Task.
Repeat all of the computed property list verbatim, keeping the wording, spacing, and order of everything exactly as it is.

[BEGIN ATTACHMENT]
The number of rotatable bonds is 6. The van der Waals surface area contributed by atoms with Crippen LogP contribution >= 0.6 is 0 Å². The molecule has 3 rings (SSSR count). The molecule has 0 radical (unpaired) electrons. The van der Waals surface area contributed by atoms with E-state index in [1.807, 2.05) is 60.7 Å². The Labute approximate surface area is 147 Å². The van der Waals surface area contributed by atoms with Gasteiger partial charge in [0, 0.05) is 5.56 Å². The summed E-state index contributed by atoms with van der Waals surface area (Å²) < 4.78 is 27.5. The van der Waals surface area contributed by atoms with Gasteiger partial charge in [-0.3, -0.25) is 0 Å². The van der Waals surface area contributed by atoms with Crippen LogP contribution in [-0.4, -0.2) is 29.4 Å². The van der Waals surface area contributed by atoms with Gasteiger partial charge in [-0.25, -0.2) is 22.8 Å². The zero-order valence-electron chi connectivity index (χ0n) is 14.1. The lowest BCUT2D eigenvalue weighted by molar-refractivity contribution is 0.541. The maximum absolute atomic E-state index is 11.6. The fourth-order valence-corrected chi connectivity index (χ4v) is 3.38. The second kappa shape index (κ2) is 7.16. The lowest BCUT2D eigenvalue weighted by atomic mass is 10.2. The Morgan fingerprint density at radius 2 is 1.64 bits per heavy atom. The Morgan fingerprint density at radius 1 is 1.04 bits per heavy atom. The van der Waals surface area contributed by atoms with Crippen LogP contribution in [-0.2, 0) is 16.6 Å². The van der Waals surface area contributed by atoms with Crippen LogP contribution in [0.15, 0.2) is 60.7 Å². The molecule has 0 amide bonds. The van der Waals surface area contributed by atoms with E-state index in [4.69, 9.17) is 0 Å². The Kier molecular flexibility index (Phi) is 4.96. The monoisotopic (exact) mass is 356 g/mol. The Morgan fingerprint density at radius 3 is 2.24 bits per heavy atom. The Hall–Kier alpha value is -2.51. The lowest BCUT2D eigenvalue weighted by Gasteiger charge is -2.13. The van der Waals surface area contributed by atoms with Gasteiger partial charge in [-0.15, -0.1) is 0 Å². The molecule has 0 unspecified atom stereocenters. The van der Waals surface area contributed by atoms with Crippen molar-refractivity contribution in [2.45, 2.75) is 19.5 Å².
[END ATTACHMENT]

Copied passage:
The number of rotatable bonds is 6. The van der Waals surface area contributed by atoms with Crippen LogP contribution >= 0.6 is 0 Å². The molecule has 3 rings (SSSR count). The molecule has 0 radical (unpaired) electrons. The van der Waals surface area contributed by atoms with E-state index in [1.807, 2.05) is 60.7 Å². The Labute approximate surface area is 147 Å². The van der Waals surface area contributed by atoms with Gasteiger partial charge in [0, 0.05) is 5.56 Å². The summed E-state index contributed by atoms with van der Waals surface area (Å²) < 4.78 is 27.5. The van der Waals surface area contributed by atoms with Gasteiger partial charge in [-0.3, -0.25) is 0 Å². The van der Waals surface area contributed by atoms with Crippen LogP contribution in [-0.4, -0.2) is 29.4 Å². The van der Waals surface area contributed by atoms with Gasteiger partial charge in [-0.25, -0.2) is 22.8 Å². The zero-order valence-electron chi connectivity index (χ0n) is 14.1. The lowest BCUT2D eigenvalue weighted by molar-refractivity contribution is 0.541. The maximum absolute atomic E-state index is 11.6. The fourth-order valence-corrected chi connectivity index (χ4v) is 3.38. The second kappa shape index (κ2) is 7.16. The lowest BCUT2D eigenvalue weighted by atomic mass is 10.2. The Morgan fingerprint density at radius 2 is 1.64 bits per heavy atom. The Morgan fingerprint density at radius 1 is 1.04 bits per heavy atom. The van der Waals surface area contributed by atoms with Crippen LogP contribution in [-0.2, 0) is 16.6 Å². The van der Waals surface area contributed by atoms with Crippen LogP contribution in [0.15, 0.2) is 60.7 Å². The molecule has 0 amide bonds. The van der Waals surface area contributed by atoms with E-state index in [4.69, 9.17) is 0 Å². The Kier molecular flexibility index (Phi) is 4.96. The monoisotopic (exact) mass is 356 g/mol. The Morgan fingerprint density at radius 3 is 2.24 bits per heavy atom. The Hall–Kier alpha value is -2.51. The lowest BCUT2D eigenvalue weighted by Gasteiger charge is -2.13. The van der Waals surface area contributed by atoms with Gasteiger partial charge in [-0.15, -0.1) is 0 Å². The molecule has 0 unspecified atom stereocenters. The van der Waals surface area contributed by atoms with Crippen molar-refractivity contribution in [2.45, 2.75) is 19.5 Å².